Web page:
How Accurate Are the Groundhog Day Weather Predictions?

Year after year, the folks tending the groundhogs at Gobbler’s Knob in Pennsylvannia trot out one of their rodents, dub him "Punxsutawney Phil," and then determine whether America will have six more weeks of winter, or whether we’ll all enjoy an early spring. The basis for this quaint media event is whether the groundhog sees his shadow on February 2nd. But there hasn't been much accuracy involved in this odd custom. "Punxsutawney Phil" has been making his weather predictions since 1887, and of the 108 decisions preserved on record, he has only been right 39 percent of the time, according to the Stormfax Weather Almanac.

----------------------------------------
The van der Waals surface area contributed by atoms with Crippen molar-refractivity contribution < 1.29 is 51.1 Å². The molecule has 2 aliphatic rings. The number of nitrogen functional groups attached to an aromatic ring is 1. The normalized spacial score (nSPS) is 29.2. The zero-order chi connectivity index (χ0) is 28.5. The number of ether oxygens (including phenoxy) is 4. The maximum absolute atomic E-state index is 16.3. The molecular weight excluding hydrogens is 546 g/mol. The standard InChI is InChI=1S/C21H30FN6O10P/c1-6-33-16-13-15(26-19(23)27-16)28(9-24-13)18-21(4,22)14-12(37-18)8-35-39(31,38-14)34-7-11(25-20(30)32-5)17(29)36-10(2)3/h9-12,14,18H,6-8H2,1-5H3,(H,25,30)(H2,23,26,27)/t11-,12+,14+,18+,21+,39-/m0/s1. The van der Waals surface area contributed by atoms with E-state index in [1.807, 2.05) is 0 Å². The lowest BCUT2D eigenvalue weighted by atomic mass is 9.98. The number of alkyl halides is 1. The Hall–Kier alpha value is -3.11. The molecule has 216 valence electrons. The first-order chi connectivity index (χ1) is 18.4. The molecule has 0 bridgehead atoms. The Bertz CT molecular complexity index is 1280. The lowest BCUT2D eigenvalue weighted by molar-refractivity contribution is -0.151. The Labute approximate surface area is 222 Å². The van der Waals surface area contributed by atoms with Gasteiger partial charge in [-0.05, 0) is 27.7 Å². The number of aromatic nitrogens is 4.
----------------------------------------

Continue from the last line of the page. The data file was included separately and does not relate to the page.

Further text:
A shadow of a doubt:

  • “If Punxsutawney Phil is right 39 percent of the time, that’s much, much worse than a climatological prediction,” says Tim Roche, a meteorologist at Weather Underground. “Even if you flip a coin, you’ll still be right close to half of the time.”

  • Perhaps we're being too hard on Phil. Long-range forecasts by experienced meteorologists are frequently wrong,The Washington Post reports. And, for certain parts of the country, Phil's forecasts have been somewhat more accurate.

  • Groundhog Day dates back to the 1700s and a German tradition called Candlemas Day, the mid-point between the Winter Solstice and the Spring Equinox. The story about groundhogs and their shadows first appeared in a diary entry in Pennsylvania in 1841.

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